A few days before the EU Summit, climate diplomats are gathering in Bonn to agree on rules for trading CO2 certificates and financial mechanisms designed to support developing countries, two agenda items from the Paris Agreement that remain unresolved. Florence Schulz, author from EURACTIV Germany reports.
Around 3,000 climate experts from all over the world have been meeting since last Monday at the UN Climate Summit in Bonn, preparing the COP25 conference, where important decisions left over from COP24 in Poland will have to be made.
The Bonn conference had a rocky start. A proposal to set the agenda for negotiations on the topic of emissions trading was rejected by some states, said Rixa Schwarz, who is on location representing the environmental and development organisation Germanwatch.
During preliminary negotiations in Bonn, diplomats will decide on a concept that will establish clear rules for the emission certificates, established in 1997 under the so-called Kyoto Protocol.
Since the Protocol became effective in 2005, signatory nations that are subject to caps on their emissions of Greenhouse gases (GHGs) have been committed to reducing targets during both commitment periods that started in 2008.
They have committed to buying CO2 certificates in developing countries through environmentally friendly measures, which they can credit to their national climate accounts. These countries that produce a high amount of CO2, so-called Annex 1 countries, include all EU member states but exclude high polluters such as the US and China.
However, the Kyoto Protocol expires in 2020, by which time new standards need to be found and a decision taken on what will happen to old certificates.
So far, emissions trading schemes at a global level have encountered the issue of double debiting. The attribution of pollution rights to both selling and importing states should be avoided.
Also, countries like Brazil, which previously benefitted greatly from the certificates through climate-friendly projects, have been campaigning to include emissions certificates in their climate plans and sell them as pollution rights.
There are no clear regulations on this yet, and the question of what will happen to the certificates acquired after 2020 also remains to be clarified.
One goal of the negotiations in Bonn will, therefore, be to close these loopholes, which will be one of the conference’s main challenges, according to Jennifer Tollmann, a policy adviser at the climate think tank E3G.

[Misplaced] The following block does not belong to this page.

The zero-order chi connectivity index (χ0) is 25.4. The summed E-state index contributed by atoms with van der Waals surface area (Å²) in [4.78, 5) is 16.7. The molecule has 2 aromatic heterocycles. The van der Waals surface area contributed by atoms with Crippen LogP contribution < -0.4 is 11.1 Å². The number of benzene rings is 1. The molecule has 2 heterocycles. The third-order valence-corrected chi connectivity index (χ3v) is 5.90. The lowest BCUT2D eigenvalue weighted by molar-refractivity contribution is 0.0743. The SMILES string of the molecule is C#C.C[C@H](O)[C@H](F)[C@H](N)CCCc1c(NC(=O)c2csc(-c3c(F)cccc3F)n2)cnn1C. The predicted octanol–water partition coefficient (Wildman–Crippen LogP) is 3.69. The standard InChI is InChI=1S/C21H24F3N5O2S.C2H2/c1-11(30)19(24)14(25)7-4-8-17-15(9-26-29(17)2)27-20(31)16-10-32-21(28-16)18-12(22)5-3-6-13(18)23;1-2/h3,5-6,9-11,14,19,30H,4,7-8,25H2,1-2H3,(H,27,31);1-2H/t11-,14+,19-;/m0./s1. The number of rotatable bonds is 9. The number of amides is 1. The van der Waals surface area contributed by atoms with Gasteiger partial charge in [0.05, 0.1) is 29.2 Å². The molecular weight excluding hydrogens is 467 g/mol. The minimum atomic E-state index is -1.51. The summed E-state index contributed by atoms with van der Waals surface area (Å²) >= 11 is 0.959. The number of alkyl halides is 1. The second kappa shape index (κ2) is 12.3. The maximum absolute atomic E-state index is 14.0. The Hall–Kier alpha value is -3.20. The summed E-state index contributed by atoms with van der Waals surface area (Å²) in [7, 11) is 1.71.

To do so, one should be paying attention to the political interests of states and “find solutions to preserve the credibility of the system, without neglecting countries like Brazil,” she told EURACTIV.
Who will foot the climate damage bill?
The “Warsaw mechanism”, intended to compensate for loss and damages, seems to be just as politically sensitive. It has been in place since 2013 and serves to provide technical and financial support to developing countries suffering from the consequences of climate change.
So far, such states have only been supported in the form of a fund for adaptation to climate change, and their own financing model has not yet been worked out. The fund, which has so far approved projects worth $532 million, is, however, insufficiently equipped from the point of view of the developing countries.
With the US having withdrawn from the Paris climate agreement, there will be an even greater financing gap. Germany, therefore, announced that it would double its contributions to reach a total of €1.5 billion at the last COP24 in November 2018.
“Other countries, like France, should follow suit and do the same,” said Schwarz of Germanwatch.
The “Warsaw mechanism” raises some politically sensitive questions. What is considered climate-related damage? Which countries are held responsible?
“It will take time before responsibilities are acknowledged. Only small steps are being taken,” Schwarz explained.
Right now, there is a particular focus on China. When the Kyoto Protocol was first adopted, China was considered to be a developing country, meaning it had fewer obligations. Now, China seems intent on benefitting from such a status.
“China is a strong political advocate of the developing world. Yet, this does not coincide with the financing China is willing to provide for developing countries,” said Tollmann of the climate think-tank E3G.
A look at the EU summit
Although no official decisions have yet been taken in Bonn, states are under political pressure. The Paris Agreement stipulates that its signatories must increase their climate promises in the coming year.
However, some states are showing resistance. Saudi Arabia, for example, lodged an objection to putting an item on the agenda related to the recognition of scientific findings, Tollmann said.
At the same time, at an EU summit on 20-21 June in Brussels, a majority of states may support an EU goal of going climate neutral by 2050. This has become even more likely because Germany is now showing greater commitment.
According to David Waskow of the American World Resources Institute, such a step would have a knock-on effect on the UN.
Last week UN Secretary-General Antonio Guterres called on EU Council President Donald Tusk to raise the EU’s carbon reduction target for 2030 – from the current 40% to 55% – before this September’s UN Climate Action Summit organised by the UN Secretary-General.
“Such a decision by the EU would be decisive for negotiations in September,” Waskow added.
Florence Schulz is author of EURACTIVE and writes about climate and energy.
This article has been republished from EURACTIVE.
Translated by Daniel Eck and edited by Zoran Radosavljevic